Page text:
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An intelligent or traditional ghost is kind of like Casper in the sense that they interact with people. The most common belief is that the ghost is connected to the site or people in some way. 

Some reasons the ghost may be tied to the site or people: 


1.Died as a result of a traumatic event, murder, car accident, etc. 

2.Due to unfinished business. 

3.The spirit may have died suddenly and not realized he/she died. 

4.The living loved ones are so emotionally distraught they can’t let go. 

5.The spirit is emotionally connected to their loved ones. 

6.They cannot rest due to an injustice done to them. 

7.Fear of the other side or judgment

These ghosts are generally associated with physical activity like slamming, opening, closing, unlocking doors and windows, voices, and sounds. A strong presence, a scent, or a touch may be experienced. People may even see a manifestation of the ghost in the form of an apparition or mist. 




This falls into the realm of a "demonic" or an "inhuman" type of haunting. It is perhaps of other-dimensional origin, and is often possessed (no pun intended) of a quite hostile nature. Anyone who has up close and personally encountered a demonic entity in action never wants the experience repeated; no one I've spoken to, anyway! It often evinces a form of intelligence (initially similar to a "human" type of haunting) in that it may insidiously seem to anticipate the approaches of the person(s) it menaces, including any paranormal investigators who are endeavoring to rid a home of its presence. Endemic to this most unwelcome infestation is a pronounced psychological instability, distress or unresolved conflict on the part of a resident or residents of the household subjected to the demonic assault. Additionally, experience has supported the observation that someone originally had to have invited in the demon, perhaps inadvertently, either through scrying implements such as a Ouija Board, conducting seances, indisciplined psychic experimentation, performing magic ceremonies or by habitually conversing with unseen presences (imaginary friends?). It should be mentioned here that while some of these devices may at first appear to be utterly harmless and regarded as tools to aid in tapping into one's subconsciousness, the results can be likened to leaving open one's back door in a country setting. Now, you may only have some little squirrels and chipmonks wander into your kitchen, but odds are that eventually you'll find yourself facing down a bear, maybe a small cub, IF YOU'RE LUCKY. And keep in mind, where there's one "bear," others are lurking somewhere closeby! 

By "Carl Johnson" from TAPS 



A residual haunt is believed to be activity of reoccurring or traumatic actions from past events that leave an imprint on the environment. 

This type is probably the most common type of haunting. Because its characteristics are similar to the intelligent haunting, people often mistake it for an intelligent/traditional haunting. Like intelligent haunts, some examples of activity are phantom footsteps, sounds, images, and scents. One major difference between this haunting and the intelligent/traditional haunting, is that this type of haunting is not considered to be that of a ghost, and there is no interaction with the living



Portals aren't really a new concept, as we've seen them in a lot of sci-fi flicks. But in the real world, portal hauntings are considered controversial as there is little known and the idea is mostly theory or speculation. Portals are thought to be doorways to another world or dimension in which entities travel through. It's speculated that portals are not limited to one location, region or limited to sacred ground. Typically places that experience a wide array of different types of anomalous activity such as glowing balls of light, odd creatures, strange shapes, or unexplained mists or fog, are suspected to have a portal in which these energies are traveling back and forth. Graveyards seem to be a hot spot for these.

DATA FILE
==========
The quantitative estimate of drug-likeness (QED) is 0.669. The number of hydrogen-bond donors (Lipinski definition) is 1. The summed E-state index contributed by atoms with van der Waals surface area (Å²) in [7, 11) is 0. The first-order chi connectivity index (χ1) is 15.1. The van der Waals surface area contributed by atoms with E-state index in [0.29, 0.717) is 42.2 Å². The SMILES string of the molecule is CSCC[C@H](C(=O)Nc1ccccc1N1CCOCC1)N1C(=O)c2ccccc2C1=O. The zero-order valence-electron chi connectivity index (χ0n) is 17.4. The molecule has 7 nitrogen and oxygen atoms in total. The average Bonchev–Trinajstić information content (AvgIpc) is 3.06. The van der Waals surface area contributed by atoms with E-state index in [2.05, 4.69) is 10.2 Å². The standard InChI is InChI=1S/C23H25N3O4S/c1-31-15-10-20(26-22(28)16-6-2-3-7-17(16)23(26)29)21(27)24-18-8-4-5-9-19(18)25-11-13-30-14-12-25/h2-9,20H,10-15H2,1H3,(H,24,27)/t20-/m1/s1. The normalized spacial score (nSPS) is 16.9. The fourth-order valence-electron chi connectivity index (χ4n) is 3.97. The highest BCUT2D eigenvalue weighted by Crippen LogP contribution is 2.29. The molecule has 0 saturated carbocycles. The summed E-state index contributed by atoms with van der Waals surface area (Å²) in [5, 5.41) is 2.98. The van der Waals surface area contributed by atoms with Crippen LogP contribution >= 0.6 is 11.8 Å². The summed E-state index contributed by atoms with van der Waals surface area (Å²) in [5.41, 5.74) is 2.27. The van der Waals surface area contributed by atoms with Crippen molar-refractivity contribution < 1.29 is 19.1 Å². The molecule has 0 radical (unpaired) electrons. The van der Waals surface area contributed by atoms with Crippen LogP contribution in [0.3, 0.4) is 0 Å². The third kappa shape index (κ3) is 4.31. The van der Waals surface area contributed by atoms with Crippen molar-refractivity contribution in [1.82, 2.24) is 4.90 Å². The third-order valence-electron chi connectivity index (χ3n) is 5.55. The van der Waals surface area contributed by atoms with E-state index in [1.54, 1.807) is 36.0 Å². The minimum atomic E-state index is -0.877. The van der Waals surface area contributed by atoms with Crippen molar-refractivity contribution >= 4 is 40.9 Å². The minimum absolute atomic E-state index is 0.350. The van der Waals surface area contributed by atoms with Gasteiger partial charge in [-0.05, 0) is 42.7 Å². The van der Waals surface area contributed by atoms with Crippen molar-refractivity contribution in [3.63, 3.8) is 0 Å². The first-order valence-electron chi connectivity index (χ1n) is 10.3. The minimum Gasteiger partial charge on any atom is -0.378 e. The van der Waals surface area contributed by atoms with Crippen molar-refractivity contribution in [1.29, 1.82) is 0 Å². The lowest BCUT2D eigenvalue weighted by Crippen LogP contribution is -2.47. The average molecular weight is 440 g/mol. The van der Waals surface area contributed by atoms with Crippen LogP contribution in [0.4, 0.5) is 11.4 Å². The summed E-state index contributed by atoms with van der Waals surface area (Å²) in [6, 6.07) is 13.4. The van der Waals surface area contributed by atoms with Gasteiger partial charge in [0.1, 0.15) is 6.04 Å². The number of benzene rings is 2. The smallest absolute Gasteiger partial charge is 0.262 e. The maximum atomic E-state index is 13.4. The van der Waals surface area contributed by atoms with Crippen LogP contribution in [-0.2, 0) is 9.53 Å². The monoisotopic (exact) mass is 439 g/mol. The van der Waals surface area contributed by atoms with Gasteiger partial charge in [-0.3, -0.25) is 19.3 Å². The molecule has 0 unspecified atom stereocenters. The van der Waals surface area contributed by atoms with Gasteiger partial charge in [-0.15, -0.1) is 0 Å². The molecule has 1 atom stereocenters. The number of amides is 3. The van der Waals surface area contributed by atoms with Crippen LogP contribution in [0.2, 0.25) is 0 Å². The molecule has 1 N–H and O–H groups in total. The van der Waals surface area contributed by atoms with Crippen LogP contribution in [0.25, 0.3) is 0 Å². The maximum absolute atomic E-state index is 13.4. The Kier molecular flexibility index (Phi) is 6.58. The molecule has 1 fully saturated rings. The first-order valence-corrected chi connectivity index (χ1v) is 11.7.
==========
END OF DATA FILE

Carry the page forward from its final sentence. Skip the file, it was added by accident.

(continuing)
In the 1930s the psychologist and parapsychologist Nandor Fodor advanced the theory that some poltergeist disturbances were caused not by spirits but by human agents suffering from intense repressed anger, hostility, and sexual tension. Fodor successfully demonstrated his theory in several cases, including the most famous "Thormton Heath Poltergeist" in England, which he investigated in 1938. The case involved a woman whose repressions caused a poltergeist outbreak and apparently a vampire attack. The Spiritualists severely criticized Fodor, but he won a libel suit against a Spiritualist newspaper.


William Roll, project director of the Psychical Research Foundation in Durham, North Carolina, further explored this psychological dysfunction theory. Starting in the 1960s, Roll studied 116 written reports of poltergeist cases spanning over four centuries in more one hundred countries. Roll identified patterns that he labeled "recurrent spontaneous psychokinesis" (RSPK), which are inexplicable, spontaneous physical effects. Generally, he discovered, the most common agent was a child or teenager whose unwitting PK was a way of expressing hostility without the fear of punishment. The individual was not aware of being the cause of such disturbances, but was, at the same time, secretly or openly please that they occurred.


Other investigators have also investigated agents finding that those in poor mental and physical health are vulnerable to stress. Patient having unresolved emotional tensions have been associated with houses where poltergeist activity occurred. When studying the personalities of agents psychologists found anxiety reactions, conversion hysteria, phobias, mania, obsessions, dissociative reactions, and schizophrenia. In some cases therapy eliminated the poltergeist activity

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